Many people consider medical coding as a career for multiple reasons – as a growing field, jobs are increasingly easier to find for certified coders, many jobs have flexible hours, and some coders are even able to work from home. As of 2016 BLS stats, the anticipated job growth for medical records and health information technicians is 15% for the years 2014-24.
What attracts others is the potential of a reasonable salary without years of college. But everybody is looking for the bottom line–what kind of money are we looking at?
Average Medical Coding Salary as of 2016
In 2016, according to the Bureau of Labor Statistics (BLS), Medical records and health information technicians can earn an annual median pay of $37,110 per year, with the top paying states being: District of Columbia, New Jersey, Alaska, California, and Maryland.
Historical Medical Coding & Billing Salaries
Comparatively, in 2008, the Bureau of Labor Statistics placed the median at only $30,000, but did say the highest 10 percent earned more than $45,260.About 20% of medical coders in the US are employed in hospitals. Medical coders can also be found in doctor’s offices, nursing homes, government agencies and insurance companies. In 2008, according to Salary.com, the middle 50 percent of medical billers and coders earned between $35,999 and $44,562 a year.
Medical Coding Salary Variables
There are a number of different variables that will affect how much a medical coder earns. Geographic location plays a role, as those who live in the Midwest are likely to make less money than coders who in the northeast or in central California, for example. The best paying area is in the Atlantic region. Cost of living plays a big role in this of course.
Medical coders who specialize, have a bachelor’s degree and oversee others in their department are likely to make more as well. Like most jobs, your pay is directly related to your education, experiences, and licensure/certification. While you may be able to get a job without a formal medical coding certification, it isn’t likely to pay as well.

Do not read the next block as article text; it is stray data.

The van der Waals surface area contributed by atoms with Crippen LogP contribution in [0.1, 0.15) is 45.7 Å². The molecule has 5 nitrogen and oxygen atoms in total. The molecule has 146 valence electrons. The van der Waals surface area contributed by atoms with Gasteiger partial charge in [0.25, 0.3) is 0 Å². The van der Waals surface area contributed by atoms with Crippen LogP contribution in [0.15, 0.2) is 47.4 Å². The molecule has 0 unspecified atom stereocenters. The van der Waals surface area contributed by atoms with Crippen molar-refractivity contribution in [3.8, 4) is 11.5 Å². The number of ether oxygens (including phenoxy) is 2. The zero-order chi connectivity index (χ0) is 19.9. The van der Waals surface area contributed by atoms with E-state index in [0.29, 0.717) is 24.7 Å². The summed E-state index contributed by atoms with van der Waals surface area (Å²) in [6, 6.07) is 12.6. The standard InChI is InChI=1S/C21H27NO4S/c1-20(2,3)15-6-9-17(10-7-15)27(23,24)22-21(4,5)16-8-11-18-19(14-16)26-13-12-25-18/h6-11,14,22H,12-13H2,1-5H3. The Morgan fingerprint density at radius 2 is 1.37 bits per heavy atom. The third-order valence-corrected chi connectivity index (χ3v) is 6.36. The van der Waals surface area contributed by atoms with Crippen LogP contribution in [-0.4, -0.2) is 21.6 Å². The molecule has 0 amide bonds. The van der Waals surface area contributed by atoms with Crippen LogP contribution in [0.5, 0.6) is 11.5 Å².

In fact, the American Association of Professional Coders (AAPC) says that uncertified coders will make about $10,000 less than certified coders – that’s an 18% difference. Experience matters as well, with the average newcomer to the field making $14.73 an hour, compared to someone with 15 years of experience who averages $23.37 an hour.
Medical Coding Generalist or Specialist?
It makes sense – the more narrow your specialty, the more money you are likely to make. If you are willing to get certified in a specialty area and focus in that area, your salary may well rise accordingly. What is surprising is the variability even among specialists. According to the AAPC, neuropsychiatry medical coders make an average of $62,500 a year, almost $15,000 more than someone certified in plastic surgery. So doing a bit of research and knowing what areas make the most may help point your career in a specific direction.
Owning your own business
Donna Avila-Weil, the author of “Independent Medical Coding : The Comprehensive Guidebook for Career Success As a Medical Coder” explains that “many facilities finding it necessary to meet coding timetables are turning to contract vendors to provide these skilled services.”
Only about a third of medical coders are able to telecommute, while the rest are in offices or medical practices. For people who are committed to working from home, starting your own medical coding business is an appealing alternative. One common mistake beginning medical coders make is thinking that they will be able to attract new clients as long as they have completed their courses and have some software. Certification is just as important in a solo business as it is in a doctor’s office.
As is true with many fields, you will generally make more money if you own your own business than if you are working for someone else. That being said, owning a medical coding business requires actively selling your services to attract new clients among other hassles. Plus there are certain personality traits you will need to have to effectively start, and manage a business.
Rachel Ballard, RNC, BSN is a registered nurse with almost a decade of clinical experience in both acute care and public health settings.